Suhas Diggavi, Ph.D., December 1998
Principal advisor: Prof. Thomas M. Cover
Associate advisor: Prof. A. Paulraj
- Prof. Thomas Kailath
- Prof. D. Cox (Committee president).
Channel time-variation (or fading) is a major impairment in digital wireless communications. This occurs due to the mobility of the user or of objects in the propagation environment. The limited availability of spectral bandwidth necessitates the use of resource-sharing schemes between multiple users. As the transmission medium is shared between the users, this leads to interference between different users. In this dissertation we examine aspects of reliable communication under such impairments.
Spectral re-use introduces co-channel interference between users sharing the same frequency channels. The co-channel interference can be modeled as additive non-Gaussian noise whose covariance matrix is estimated. To study the effect of this impairment, we find the worst noise processes in the sense of mutual information, for given covariance constraints. Under some conditions on the signal and noise covariance matrices, we show the robustness of Gaussian signaling. We show that robust signal design is equivalent to finding the class of worst noise covariance matrices and designing for it. We also demonstrate the solution to the game-theoretic problem under a banded matrix constraint (specified up to a certain covariance lag) on the noise covariance matrix. In this case, we show that under certain conditions (sufficient input power) the worst channel noise has maximum entropy.
The use of multiple-antenna spatial diversity is emerging as a promising architecture for transmission over time-varying (or fading) channels. Recent results indicate significant gains in reliable data-rate by using transmitter and receiver antenna diversity. We derive the mutual information and cut-off rates for these channels. We then show that the capacity grows at least linearly with the number of antennas, not only when the number of antennas becomes large but also when the signal-to-noise ratio becomes large. In the presence of Inter-Symbol Interference (ISI) the use of multicarrier schemes has been proposed. Orthogonal Frequency Division Multiplexing (OFDM) is a popular multicarrier scheme based on the Fourier decomposition. We use OFDM as an example to study the achievable rate of multicarrier schemes on fading ISI channels. Using this we examine the trade-off between complexity and overhead.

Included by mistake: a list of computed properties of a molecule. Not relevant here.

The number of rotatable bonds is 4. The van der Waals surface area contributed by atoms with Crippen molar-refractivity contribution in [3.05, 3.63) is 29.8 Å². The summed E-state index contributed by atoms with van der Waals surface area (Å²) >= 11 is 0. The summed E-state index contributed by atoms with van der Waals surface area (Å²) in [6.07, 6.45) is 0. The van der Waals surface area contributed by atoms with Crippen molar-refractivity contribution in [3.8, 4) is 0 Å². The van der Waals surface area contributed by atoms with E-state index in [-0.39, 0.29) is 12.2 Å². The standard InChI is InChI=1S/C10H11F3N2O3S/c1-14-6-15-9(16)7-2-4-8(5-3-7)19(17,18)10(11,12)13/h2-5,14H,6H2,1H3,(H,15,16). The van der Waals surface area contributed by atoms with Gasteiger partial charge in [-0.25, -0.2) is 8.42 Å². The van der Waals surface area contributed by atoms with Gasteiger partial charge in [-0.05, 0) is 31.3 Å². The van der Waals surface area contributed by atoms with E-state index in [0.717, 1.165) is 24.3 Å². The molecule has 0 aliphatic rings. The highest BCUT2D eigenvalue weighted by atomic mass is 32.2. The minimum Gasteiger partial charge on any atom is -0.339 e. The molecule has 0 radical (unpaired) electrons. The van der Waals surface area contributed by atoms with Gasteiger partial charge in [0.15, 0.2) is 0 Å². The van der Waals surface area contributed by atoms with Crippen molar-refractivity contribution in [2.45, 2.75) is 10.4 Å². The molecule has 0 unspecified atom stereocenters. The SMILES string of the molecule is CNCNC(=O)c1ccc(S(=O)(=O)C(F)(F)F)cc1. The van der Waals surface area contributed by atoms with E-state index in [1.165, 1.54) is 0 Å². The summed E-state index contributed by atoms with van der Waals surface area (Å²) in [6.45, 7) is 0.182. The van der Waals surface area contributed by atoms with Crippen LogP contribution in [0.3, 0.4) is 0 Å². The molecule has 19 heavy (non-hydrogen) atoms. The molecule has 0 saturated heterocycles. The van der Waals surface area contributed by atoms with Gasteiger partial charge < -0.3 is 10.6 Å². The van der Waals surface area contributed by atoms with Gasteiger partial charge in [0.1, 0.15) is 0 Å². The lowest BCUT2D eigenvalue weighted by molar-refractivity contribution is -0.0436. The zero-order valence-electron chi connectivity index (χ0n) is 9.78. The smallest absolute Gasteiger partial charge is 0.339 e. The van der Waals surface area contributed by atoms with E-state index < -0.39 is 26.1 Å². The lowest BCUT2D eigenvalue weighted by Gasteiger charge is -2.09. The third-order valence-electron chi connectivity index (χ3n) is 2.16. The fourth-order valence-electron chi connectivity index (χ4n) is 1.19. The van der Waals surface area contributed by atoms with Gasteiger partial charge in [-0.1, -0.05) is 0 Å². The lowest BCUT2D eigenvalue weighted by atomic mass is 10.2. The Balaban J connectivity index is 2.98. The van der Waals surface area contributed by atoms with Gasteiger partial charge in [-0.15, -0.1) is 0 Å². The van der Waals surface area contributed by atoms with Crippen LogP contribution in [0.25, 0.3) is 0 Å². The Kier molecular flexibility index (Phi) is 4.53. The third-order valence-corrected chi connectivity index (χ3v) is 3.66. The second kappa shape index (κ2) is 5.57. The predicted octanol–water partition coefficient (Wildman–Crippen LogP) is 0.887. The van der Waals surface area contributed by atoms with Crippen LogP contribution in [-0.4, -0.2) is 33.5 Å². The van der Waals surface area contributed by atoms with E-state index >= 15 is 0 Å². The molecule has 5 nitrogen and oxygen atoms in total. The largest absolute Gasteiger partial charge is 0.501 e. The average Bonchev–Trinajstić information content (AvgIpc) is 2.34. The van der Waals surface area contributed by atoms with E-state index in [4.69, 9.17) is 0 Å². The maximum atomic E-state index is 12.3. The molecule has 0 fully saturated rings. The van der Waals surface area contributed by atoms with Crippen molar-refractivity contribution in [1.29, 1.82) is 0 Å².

Finally, we use the insights gained from our theoretical analysis to propose a robust receiver algorithm suitable for fast time-varying ISI channels in the presence of undesired co-channel interference. Most earlier schemes use decision-directed adaptation for suppressing the interference and these lead to severe error-propagation in time-varying channels. We propose a new scheme where we maintain estimates of the channel response and the noise covariance, conditioned on candidate data sequences. We use a colored Gaussian decoding metric, based on the estimated noise covariance matrix, to detect the signal while suppressing the interference. We maintain several candidate data sequences and their corresponding channel (and noise covariance) estimates, to develop a joint channel-data estimation (JCDE) interference suppression scheme. We also describe an estimation algorithm which incorporates knowledge of the channel structure to significantly improve performance. We study the performance of this scheme in realistic channel environments both through analysis and simulation.